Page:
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reprinted. It was returned from the printer on May 1. On May 2, thirty-one days after the measure had been returned to the Assembly by the Committee on Conservation, it was brought to vote.

A method of legislative bribery not yet reached by the criminal statutes is that of vote-trading; a form of intimidation not yet defined in the Codes is that of threatening a legislator with defeat of his important measures to force him to vote against his convictions. Eventually both these corrupt practices will be properly classified, both in public opinion and in law. For a member to agree to vote for a measure which he knows to be bad, or against a measure which he knows to be good, to secure support for his own bill, is quite as mischievous as though he had taken cash for it. For a legislator or lobbyist to threaten a member with defeat of some measure in the passage of which the member or his constituents may be interested, classifies very well with threat to do injury to property or to person. One of the weaknesses of the present legislative system is that it lends itself to such bribery and to such intimidation. And while it might have been difficult to pick an individual case of either of these particular forms of corruption, no informed observer of the campaign to defeat the Conservation bill when it came to vote in the Assembly, could doubt there had been trading for votes,140 and that members were threat

140 The legislative correspondent of the Fresno Republican, in a letter to his paper published May 3, touched upon the part trading had in the campaign against the bill.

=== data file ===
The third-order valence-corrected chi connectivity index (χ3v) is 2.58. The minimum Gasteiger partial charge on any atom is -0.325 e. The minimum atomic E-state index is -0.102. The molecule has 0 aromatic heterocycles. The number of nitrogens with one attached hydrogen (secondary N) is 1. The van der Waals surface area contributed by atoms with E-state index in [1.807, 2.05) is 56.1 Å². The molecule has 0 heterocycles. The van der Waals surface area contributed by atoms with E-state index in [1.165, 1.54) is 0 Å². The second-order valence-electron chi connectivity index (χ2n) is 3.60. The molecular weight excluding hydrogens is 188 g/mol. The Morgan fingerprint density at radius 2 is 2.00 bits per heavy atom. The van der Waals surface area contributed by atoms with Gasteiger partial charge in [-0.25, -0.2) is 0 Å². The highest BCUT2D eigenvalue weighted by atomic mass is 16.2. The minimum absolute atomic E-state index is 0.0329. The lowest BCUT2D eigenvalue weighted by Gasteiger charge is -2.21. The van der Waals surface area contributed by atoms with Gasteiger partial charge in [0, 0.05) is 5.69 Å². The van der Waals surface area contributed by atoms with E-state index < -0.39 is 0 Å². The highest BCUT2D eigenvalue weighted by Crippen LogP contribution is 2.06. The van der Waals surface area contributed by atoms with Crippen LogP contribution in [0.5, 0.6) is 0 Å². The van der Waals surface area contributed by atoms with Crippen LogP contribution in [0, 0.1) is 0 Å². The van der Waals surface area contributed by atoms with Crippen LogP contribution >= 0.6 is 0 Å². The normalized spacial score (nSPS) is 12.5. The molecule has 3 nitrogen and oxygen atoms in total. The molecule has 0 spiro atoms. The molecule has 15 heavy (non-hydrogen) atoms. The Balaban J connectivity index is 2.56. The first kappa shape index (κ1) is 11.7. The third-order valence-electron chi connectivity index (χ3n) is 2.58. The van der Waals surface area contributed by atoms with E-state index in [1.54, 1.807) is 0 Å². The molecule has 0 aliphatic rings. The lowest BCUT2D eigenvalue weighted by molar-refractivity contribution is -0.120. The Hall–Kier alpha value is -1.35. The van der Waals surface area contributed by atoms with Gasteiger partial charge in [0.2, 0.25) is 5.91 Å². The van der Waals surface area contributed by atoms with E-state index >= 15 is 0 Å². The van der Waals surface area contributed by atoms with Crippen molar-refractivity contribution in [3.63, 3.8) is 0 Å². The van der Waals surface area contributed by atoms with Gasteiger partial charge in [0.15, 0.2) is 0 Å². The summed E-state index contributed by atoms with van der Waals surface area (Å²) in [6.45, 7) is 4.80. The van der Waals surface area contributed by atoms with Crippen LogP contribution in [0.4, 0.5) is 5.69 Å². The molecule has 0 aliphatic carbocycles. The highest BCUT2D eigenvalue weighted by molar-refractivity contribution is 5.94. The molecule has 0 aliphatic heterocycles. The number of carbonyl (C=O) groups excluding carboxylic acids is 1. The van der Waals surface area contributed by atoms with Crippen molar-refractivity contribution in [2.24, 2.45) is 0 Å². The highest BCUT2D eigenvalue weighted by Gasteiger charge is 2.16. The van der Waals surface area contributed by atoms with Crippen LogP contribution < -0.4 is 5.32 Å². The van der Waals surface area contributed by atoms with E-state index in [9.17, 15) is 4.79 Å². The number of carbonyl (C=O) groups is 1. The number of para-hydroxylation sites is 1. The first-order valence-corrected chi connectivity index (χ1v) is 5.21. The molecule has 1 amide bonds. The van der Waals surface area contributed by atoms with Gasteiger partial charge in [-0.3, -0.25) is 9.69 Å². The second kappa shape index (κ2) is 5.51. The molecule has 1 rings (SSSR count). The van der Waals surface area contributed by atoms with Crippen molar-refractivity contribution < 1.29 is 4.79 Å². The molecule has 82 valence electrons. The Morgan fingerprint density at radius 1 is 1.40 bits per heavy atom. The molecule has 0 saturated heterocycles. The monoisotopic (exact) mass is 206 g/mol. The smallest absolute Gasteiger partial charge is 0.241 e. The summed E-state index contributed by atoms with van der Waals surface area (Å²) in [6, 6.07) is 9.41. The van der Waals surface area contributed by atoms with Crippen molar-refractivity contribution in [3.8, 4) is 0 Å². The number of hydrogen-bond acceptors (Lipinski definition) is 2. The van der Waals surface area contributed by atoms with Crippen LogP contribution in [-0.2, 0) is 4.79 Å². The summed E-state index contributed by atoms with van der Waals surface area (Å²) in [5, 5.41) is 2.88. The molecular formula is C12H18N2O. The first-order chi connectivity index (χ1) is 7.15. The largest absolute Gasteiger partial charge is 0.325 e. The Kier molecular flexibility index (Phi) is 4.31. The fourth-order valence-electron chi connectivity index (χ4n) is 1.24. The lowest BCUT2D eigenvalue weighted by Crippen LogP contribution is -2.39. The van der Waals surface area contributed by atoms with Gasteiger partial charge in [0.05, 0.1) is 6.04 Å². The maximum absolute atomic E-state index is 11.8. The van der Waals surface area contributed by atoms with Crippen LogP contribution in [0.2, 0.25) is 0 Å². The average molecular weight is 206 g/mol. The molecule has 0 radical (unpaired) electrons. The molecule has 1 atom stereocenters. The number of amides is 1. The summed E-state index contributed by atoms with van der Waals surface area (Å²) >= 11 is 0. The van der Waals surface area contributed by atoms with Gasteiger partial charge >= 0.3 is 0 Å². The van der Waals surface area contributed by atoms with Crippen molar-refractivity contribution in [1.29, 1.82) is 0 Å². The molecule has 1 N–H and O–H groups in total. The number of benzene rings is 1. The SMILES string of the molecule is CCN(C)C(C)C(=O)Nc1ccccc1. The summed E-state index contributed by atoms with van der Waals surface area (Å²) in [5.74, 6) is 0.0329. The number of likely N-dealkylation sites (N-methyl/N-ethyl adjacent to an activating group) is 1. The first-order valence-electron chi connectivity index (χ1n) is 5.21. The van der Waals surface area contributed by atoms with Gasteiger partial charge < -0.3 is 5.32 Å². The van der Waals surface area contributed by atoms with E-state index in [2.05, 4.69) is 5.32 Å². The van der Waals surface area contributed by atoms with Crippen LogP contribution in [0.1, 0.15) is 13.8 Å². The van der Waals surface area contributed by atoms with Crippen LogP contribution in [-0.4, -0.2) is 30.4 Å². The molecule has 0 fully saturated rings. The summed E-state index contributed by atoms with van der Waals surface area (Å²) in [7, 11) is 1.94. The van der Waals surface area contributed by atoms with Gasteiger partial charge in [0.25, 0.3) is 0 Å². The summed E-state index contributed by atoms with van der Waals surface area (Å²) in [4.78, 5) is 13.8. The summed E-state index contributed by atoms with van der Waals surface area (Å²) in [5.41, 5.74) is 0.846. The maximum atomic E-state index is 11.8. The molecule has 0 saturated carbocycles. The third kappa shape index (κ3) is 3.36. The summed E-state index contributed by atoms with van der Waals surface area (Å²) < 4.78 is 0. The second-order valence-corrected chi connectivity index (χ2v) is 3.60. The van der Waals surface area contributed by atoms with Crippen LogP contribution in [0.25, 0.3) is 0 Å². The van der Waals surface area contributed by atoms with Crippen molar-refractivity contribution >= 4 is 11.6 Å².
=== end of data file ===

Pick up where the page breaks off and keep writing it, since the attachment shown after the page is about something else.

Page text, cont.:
"This (Conservation) bill," he said, “encountered more opposition from the first than any other of the large measures before this session of the Legislature. By clever tactics it was amended every time it

up, and its

course delayed until it got

came

ened with defeat of measures in the passage of which they were interested, or with the passage of measures which constituents looked to them to defeat.

As the roll-call proceeded, it became apparent there were not enough supporters of the bill present to ensure its passage. A call of the House was demanded that the absentees might be brought in. For nearly three hours the sergeants-at-arms hunted for the absent members. Twice the opponents of the bill endeavored to have the call of the House dispensed with and the hunt for the absent members discontinued,141 but the motions

W.

entangled with petty local fights. It became involved with the fight to exclude the Claremont Hotel from the University mile dry zone, with the fight to place a dry zone around Santa Clara University, and with other fights. Opponents traded right and left to secure votes against this measure.'

141 The first motion to dispense with the call of the House was made by Libby of Sonoma. Libby's motion was defeated by a vote of 29 to 43 as follows:

To dispense with call-Alexander, Bagby, Beck, Bradford, Brown, Byrnes, Clarke, Geo. A.; Collins, Dower, Ford, Gelder, Griffin, Guill, Inman, Johnson, Geo. H.; Killingworth, Libby, Murray Palmer, Polsley, Richardson, Shannon, Shearer, Simpson, Slater, Stuckenbruck, Walsh, Weldon, White—29.